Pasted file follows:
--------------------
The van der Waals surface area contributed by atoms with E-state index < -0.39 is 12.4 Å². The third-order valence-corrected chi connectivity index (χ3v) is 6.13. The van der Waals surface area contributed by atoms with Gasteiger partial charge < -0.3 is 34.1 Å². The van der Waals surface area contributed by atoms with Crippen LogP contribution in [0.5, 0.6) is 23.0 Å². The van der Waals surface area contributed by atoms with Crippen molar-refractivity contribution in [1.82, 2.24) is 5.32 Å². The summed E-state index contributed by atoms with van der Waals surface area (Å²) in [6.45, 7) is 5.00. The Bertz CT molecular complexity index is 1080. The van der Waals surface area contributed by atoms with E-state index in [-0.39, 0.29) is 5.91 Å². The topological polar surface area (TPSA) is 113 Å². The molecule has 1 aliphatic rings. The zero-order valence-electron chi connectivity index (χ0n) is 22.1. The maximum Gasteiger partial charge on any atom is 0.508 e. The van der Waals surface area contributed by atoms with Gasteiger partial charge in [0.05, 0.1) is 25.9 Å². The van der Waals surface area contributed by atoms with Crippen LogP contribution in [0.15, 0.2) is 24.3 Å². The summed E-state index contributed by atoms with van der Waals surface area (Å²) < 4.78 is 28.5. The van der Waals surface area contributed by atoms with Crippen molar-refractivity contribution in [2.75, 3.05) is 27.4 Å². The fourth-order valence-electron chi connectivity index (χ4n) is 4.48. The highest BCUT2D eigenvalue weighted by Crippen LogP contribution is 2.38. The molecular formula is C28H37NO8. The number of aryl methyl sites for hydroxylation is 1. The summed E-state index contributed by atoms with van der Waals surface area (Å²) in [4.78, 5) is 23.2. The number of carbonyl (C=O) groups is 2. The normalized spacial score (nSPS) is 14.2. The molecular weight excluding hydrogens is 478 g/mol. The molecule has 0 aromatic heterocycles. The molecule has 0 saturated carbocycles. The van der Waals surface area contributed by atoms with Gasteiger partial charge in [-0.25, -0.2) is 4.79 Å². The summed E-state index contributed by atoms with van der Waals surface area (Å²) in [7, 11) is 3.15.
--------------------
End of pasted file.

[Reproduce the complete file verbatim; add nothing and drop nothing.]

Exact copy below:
The van der Waals surface area contributed by atoms with E-state index < -0.39 is 12.4 Å². The third-order valence-corrected chi connectivity index (χ3v) is 6.13. The van der Waals surface area contributed by atoms with Gasteiger partial charge < -0.3 is 34.1 Å². The van der Waals surface area contributed by atoms with Crippen LogP contribution in [0.5, 0.6) is 23.0 Å². The van der Waals surface area contributed by atoms with Crippen molar-refractivity contribution in [1.82, 2.24) is 5.32 Å². The summed E-state index contributed by atoms with van der Waals surface area (Å²) in [6.45, 7) is 5.00. The Bertz CT molecular complexity index is 1080. The van der Waals surface area contributed by atoms with E-state index in [-0.39, 0.29) is 5.91 Å². The topological polar surface area (TPSA) is 113 Å². The molecule has 1 aliphatic rings. The zero-order valence-electron chi connectivity index (χ0n) is 22.1. The maximum Gasteiger partial charge on any atom is 0.508 e. The van der Waals surface area contributed by atoms with Gasteiger partial charge in [0.05, 0.1) is 25.9 Å². The van der Waals surface area contributed by atoms with Crippen LogP contribution in [0.15, 0.2) is 24.3 Å². The summed E-state index contributed by atoms with van der Waals surface area (Å²) < 4.78 is 28.5. The van der Waals surface area contributed by atoms with Crippen molar-refractivity contribution in [2.75, 3.05) is 27.4 Å². The fourth-order valence-electron chi connectivity index (χ4n) is 4.48. The highest BCUT2D eigenvalue weighted by Crippen LogP contribution is 2.38. The molecular formula is C28H37NO8. The number of aryl methyl sites for hydroxylation is 1. The summed E-state index contributed by atoms with van der Waals surface area (Å²) in [4.78, 5) is 23.2. The number of carbonyl (C=O) groups is 2. The normalized spacial score (nSPS) is 14.2. The molecular weight excluding hydrogens is 478 g/mol. The molecule has 0 aromatic heterocycles. The molecule has 0 saturated carbocycles. The van der Waals surface area contributed by atoms with Gasteiger partial charge in [-0.25, -0.2) is 4.79 Å². The summed E-state index contributed by atoms with van der Waals surface area (Å²) in [7, 11) is 3.15.